It’s really interesting to watch the evolution of a player like Pau Gasol, not only from the public’s consciousness perspective, but from that nebulous aspect of basketball which metrics can’t define. Our ability to define efficiency and production is better than ever and shouldn’t be disregarded when considering Gasol’s value. But there is another part of it, which is that he’s simply not making the Lakers great this year. There are a number of reasons for the Lakers’ perceived vulnerabilities, and it’s not that they are not a very good team. They are. Exceptional. But not great. And while the problems with L.A. go far beyond Gasol, in the past, his play has masked much of that next to Kobe Bryant. That hasn’t been the case this year.
Which is why the trade rumors will not cease even after the drama of two weeks ago. From SI.com:
Meanwhile, the future of Lakers forward Pau Gasol hasn’t been made any more clear after Kobe Bryant’s Feb. 19 mandate for clarity from management. Sources say Minnesota general manager David Kahn is still attempting to land Gasol, and that push is likely to continue all the way until the deadline. Houston general manager Daryl Morey remains equally enamored with the player he thought he landed in the vetoed three-team deal with the Lakers and New Orleans on Dec. 8, but the Rockets’ love of point guard Kyle Lowry (who the Lakers would also love) has likely ended any possibilities there.
via Dwight Howard’s future, Boston’s possible break-up and more NBA trade rumors – Sam Amick – SI.com.
The Wolves are red hot right now after annihilating the Blazers offensively Saturday night. They have Nikolai Pekovic and Kevin Love as suddenly one of the toughest frontcourts in the NBA. They have the glorious star of Ricky Rubio shining palely through the night. and they have superb coaching from Rick Adelman. Would adding Pau Gasol be adding a wonderful offensive player? Absolutely. But it takes away shot from Kevin Love and complicates your frontcourt defense. Adelman would make it work, but does it make the Wolves necessarily better given their future flexibility?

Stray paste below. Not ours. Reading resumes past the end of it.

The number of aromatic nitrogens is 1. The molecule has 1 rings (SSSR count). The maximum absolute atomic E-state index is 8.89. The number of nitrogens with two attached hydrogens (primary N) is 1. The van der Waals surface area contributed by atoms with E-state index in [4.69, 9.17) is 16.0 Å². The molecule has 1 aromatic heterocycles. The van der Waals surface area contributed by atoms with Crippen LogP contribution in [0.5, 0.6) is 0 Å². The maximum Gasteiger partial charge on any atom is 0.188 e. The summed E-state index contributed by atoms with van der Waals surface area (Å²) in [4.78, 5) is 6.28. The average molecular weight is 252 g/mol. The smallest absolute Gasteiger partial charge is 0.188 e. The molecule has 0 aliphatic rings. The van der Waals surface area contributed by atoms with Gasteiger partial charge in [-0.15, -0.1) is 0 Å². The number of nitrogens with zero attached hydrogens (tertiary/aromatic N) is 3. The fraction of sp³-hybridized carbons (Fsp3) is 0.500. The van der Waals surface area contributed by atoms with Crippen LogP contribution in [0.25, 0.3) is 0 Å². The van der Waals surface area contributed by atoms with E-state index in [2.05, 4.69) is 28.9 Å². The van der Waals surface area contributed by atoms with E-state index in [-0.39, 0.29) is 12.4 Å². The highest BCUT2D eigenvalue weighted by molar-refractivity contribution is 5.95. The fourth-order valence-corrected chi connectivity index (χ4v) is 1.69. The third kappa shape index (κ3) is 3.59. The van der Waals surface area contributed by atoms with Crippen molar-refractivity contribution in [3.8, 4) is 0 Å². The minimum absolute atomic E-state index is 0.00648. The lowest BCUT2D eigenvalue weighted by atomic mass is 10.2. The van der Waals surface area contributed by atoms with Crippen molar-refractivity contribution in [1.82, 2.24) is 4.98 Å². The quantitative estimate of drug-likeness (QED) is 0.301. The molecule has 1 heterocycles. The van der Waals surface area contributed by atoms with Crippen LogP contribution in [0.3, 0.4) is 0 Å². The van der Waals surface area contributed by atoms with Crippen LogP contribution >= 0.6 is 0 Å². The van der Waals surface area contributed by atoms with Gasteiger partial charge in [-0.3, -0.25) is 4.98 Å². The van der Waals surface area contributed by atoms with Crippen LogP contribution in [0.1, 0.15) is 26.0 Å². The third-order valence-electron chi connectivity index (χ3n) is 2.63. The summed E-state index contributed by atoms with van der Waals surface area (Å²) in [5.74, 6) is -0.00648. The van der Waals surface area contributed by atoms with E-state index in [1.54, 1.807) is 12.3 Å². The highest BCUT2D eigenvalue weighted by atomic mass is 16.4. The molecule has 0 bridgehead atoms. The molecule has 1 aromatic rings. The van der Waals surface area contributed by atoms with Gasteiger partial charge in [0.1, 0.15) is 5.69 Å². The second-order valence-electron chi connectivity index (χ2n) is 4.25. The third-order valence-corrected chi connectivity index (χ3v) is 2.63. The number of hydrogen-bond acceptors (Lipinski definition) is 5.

Then there’s the Rockets, who continue to chase the dream that died when the Chris Paul trade was vetoed. On the one hand, it makes sense, Daryl Morey has consistently pursued a star and Gasol is an available star. But Gasol is a star for two, maybe three more years, and then the dropoff may become severe. Even if the Rockets pull a deal to acquire another star to go with Gasol, is there any guarantee his production will remain the same outside of the warm and comfy confines of L.A., and can they assemble a championship team before the 31-year-old’s skills begin to diminish?
This isn’t really about Gasol. He’s a fine player and some nights can be the second best player on the floor. But he’s turned into an available star commodity so his value is going to be raised above what it might actually may be, which makes it doubly difficult. The trading for team may be getting a player who isn’t worth what they paid, and the Lakers may be stuck having to negotiate a price above what Gasol is actually worth.
The Denver Nuggets are starting to build something. Mike Malone has brought a needed new culture to the locker room, they have found a franchise cornerstone in Nikola Jokic and running the offense through him, and they have quality young pieces around him such as Gary Harris and Jamal Murray. The Nuggets just missed the playoffs last year, and they — and hopefully their defense — are poised to take a step forward next season.
Jimmy Butler would fit in well with that.
Denver is part of the long list of teams that have reached out to the Bulls about the star wing, reports Jeff Goodman of ESPN.
Denver has spoken to the Bulls about Jimmy Butler, source told ESPN. Would include multiple young players, not Nikola Jokic, and picks.
Jokic is about as close to untradable as it gets in the NBA.
Would a pick or two with Harris, Emanual Mudiay, and a veteran that can help now such as Wilson Chandler get the job done? Maybe not, the Bulls have been asking a lot for Butler which is why deals have withered. However, Denver has the assets to make this potentially work so the conversation should move forward.
Smart money is on Butler in a Bulls uniform to start next season, but the rumors are not going to stop.